RANDY KIMMEL WILL ALWAYS BE THE FIRST
Covington has a rich tradition of sending wrestlers to the state tournament, but only one can make the claim of being the first. Actually, this wrestler can also make the claim of being the first Covington wrestler to go to state in two straight years.
That wrestler is Randy Kimmel.
Randy started wrestling in the ninth grade thanks to some influential support of his uncle, Tom Kimmel. What transpired was one of the most successful careers a Covington wrestler has ever had.
“Uncle Tom pretty much started the wrestling program,” described Randy. “Between Uncle Tom and Jack Schwamberger, they started the whole program and followed it through. He’s the one who got me and my older brother Rusty involved in the sport. Uncle Tom was very influential in our lives.”
Although the wrestling program was just starting, Randy was able to make a name for himself in a short period of time. Despite practicing in a small elementary school gymnasium where the daily routine was rolling the mats out onto the floor and then rolling them back up after practice, he qualified for state his junior year and was within one controversial call from placing at state as a senior.
In a match that would determine who would qualify for at least a fourth place finish, Randy was disqualified. Legend has it, the move he used was a legal move, but circumstances left the decision up to the interpretation of the three referees.
“I remember winning my first match and then wrestling a guy for at least a fourth place finish,” said Randy. “I was controlling the match and pinned the kid on a judo-flip-roll. There were three referees who were suppose to watch each match at state. One referee determined that I pinned the guy, the second referee disqualified me for unnecessary roughness for throwing the guy too hard, and the third referee evidently didn’t see it. The three referees got into a huddle and while they were discussing it, the other guy’s coach came over and told the kid to lay there…that way he would be guaranteed fourth instead of losing by a pin. The referees then disqualified me which gave the other guy fourth place. They hauled him out on a stretcher and about three hours later, he walked up to receive fourth place.”
Although falling short of placing at state, Randy still had a dominating year by finishing 24-2, a record that was only second to his older brother at the time. Rusty finished 21-1 in the 1975-76 season that still remains as the highest single season winning percentage in school history.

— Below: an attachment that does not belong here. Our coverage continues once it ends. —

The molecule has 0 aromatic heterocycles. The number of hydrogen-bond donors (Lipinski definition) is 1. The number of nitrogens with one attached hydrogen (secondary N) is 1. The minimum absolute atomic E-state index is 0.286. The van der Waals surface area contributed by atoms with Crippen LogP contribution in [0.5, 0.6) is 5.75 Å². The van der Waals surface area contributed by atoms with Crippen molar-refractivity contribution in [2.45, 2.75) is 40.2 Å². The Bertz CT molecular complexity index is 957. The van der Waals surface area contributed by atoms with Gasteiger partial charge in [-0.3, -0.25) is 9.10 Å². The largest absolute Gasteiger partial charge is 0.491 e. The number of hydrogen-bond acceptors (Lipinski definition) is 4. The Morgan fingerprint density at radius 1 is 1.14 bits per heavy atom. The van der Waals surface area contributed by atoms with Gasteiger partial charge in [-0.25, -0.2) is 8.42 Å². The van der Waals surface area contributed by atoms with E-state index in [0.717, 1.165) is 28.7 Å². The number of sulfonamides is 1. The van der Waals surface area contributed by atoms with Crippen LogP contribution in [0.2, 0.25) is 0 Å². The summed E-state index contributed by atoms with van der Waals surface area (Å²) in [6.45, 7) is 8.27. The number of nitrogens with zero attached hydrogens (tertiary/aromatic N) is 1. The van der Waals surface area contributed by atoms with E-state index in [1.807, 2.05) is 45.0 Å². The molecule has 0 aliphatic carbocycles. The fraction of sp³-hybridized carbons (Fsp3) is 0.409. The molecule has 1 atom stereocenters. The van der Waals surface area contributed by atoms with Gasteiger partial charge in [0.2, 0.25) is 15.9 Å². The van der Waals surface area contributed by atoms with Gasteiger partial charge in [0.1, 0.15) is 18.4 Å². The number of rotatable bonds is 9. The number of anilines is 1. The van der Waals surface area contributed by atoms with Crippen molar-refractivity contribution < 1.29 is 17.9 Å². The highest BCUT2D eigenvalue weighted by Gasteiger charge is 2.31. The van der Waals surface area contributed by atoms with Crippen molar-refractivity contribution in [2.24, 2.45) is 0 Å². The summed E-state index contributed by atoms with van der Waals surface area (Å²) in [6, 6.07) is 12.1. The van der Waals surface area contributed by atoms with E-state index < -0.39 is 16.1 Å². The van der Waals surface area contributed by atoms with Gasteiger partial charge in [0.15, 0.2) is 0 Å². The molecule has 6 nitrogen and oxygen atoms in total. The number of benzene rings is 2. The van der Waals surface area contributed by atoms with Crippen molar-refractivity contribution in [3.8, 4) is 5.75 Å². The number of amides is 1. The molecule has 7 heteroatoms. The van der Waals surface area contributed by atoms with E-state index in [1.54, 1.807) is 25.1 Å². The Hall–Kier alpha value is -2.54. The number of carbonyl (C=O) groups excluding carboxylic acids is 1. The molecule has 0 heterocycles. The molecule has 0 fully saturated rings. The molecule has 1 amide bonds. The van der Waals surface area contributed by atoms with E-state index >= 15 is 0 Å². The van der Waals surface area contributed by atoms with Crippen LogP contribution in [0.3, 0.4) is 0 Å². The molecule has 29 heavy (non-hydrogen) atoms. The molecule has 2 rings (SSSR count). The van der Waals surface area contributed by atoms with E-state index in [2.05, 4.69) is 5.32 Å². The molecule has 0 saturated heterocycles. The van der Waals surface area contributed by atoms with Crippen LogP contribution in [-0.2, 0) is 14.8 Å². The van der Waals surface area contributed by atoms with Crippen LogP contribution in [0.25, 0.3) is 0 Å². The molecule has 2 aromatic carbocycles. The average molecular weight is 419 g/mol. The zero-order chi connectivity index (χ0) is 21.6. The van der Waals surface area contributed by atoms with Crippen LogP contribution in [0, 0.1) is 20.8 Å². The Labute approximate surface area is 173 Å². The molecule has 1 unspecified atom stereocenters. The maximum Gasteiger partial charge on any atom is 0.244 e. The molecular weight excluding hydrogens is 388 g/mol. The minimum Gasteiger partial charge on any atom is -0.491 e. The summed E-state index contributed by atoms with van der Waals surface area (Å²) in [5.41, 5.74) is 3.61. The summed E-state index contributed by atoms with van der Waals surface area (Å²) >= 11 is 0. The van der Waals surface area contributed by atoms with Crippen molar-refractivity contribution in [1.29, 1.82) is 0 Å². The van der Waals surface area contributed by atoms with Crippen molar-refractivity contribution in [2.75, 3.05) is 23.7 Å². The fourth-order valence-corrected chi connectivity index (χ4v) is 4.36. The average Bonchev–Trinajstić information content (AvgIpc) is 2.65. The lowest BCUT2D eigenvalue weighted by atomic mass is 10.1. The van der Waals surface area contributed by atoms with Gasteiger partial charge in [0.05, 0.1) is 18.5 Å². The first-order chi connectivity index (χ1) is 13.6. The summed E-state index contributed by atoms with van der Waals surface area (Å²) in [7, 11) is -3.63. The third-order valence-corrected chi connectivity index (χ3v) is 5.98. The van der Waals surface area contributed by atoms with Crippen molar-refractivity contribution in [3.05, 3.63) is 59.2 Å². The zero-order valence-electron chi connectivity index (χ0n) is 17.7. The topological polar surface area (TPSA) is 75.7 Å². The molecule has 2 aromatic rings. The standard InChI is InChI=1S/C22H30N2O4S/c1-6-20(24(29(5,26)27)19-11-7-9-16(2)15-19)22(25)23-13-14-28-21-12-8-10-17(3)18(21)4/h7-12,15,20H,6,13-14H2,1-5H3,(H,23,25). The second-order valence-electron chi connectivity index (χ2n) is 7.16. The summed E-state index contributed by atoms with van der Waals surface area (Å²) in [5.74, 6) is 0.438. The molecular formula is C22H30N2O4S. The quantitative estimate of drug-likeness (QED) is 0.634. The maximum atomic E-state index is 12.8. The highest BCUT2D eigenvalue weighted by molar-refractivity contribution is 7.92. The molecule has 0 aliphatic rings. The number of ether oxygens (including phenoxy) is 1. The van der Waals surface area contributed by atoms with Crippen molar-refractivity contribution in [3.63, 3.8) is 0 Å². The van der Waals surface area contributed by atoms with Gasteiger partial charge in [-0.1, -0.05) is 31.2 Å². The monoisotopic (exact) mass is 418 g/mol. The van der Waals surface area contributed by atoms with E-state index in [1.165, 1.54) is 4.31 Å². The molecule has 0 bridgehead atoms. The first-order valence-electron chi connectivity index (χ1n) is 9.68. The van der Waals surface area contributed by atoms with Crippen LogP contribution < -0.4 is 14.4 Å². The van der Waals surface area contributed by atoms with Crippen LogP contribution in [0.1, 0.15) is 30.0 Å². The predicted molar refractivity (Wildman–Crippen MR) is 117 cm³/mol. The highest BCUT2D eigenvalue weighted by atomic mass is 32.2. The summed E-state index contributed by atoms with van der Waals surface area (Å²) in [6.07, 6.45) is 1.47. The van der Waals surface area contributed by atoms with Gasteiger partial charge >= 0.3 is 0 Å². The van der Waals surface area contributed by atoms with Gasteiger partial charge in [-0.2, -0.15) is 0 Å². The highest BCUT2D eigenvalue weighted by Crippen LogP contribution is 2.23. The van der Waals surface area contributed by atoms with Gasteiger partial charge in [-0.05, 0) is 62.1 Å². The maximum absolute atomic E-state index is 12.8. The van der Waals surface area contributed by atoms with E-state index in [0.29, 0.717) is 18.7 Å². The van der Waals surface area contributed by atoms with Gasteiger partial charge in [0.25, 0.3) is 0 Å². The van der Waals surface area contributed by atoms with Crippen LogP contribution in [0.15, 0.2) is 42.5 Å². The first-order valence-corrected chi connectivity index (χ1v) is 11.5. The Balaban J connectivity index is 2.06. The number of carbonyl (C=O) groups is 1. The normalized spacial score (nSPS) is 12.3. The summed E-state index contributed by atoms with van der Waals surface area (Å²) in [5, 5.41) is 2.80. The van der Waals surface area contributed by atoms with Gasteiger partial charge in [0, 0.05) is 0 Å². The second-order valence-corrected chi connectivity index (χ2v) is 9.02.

Randy’s success on the mat provided him many options once his high school career was over. He was offered scholarships from the University of Kentucky and West Virginia. Both schools found him through the connections of his uncle, Tom Kimmel.
“Uncle Tom took me to a camp my junior year which taught me a lot about wrestling,” continued Randy. “I went back my senior year and got to wrestle some of the college boys that were there. I beat the guys in my weight class and held my own against a wrestler who was qualifying for the olympics. That was a pretty neat experience. The college coaches must have noticed something because they sent me some letters.”
Two letters for wrestling scholarships can be pretty tempting for a kid in high school, but Randy chose to stick close to his roots and his older brother. It was a decision which has paid dividends because of the success they have had as partners with RK Hydrovac over the past 20 years.
Their business today strives because of the tight bond between Rusty and Randy growing up. Their competitive edge can be traced back to the wrestling matches between the two on the family farm.
“Rusty and I wrestled a good bit growing up,” chuckled Randy. “I tell ya, mom never had new furniture. It was nothing to have the living room furniture get flipped upside down. That was normal growing up. We wrestled outside and also worked on some judo. Rusty was fourth in the nation in judo which helped me because at that time I was his punching bag. We had an old 90 pound goat we flipped around as well.”
From punching bag to goat flipper to the first Covington state wrestler to successful business man. Not bad for a farm boy who was pointed in the right direction by his Uncle Tom.
Five brothers established a family tradition…
Rusty, Randy, Ryan, Rodney and Ray Kimmel all were standout wrestlers for the Covington Buccaneers. Rusty wrestled his way to a school record 21-1 season in ’75-’76. Randy became the first Covington wrestler to wrestle at state in 1978 and 1979. Ryan won a sectional championship in 1982. Rodney wrestled at the state meet in 1985 and Ray wrestled for the Buccs from 1984-88.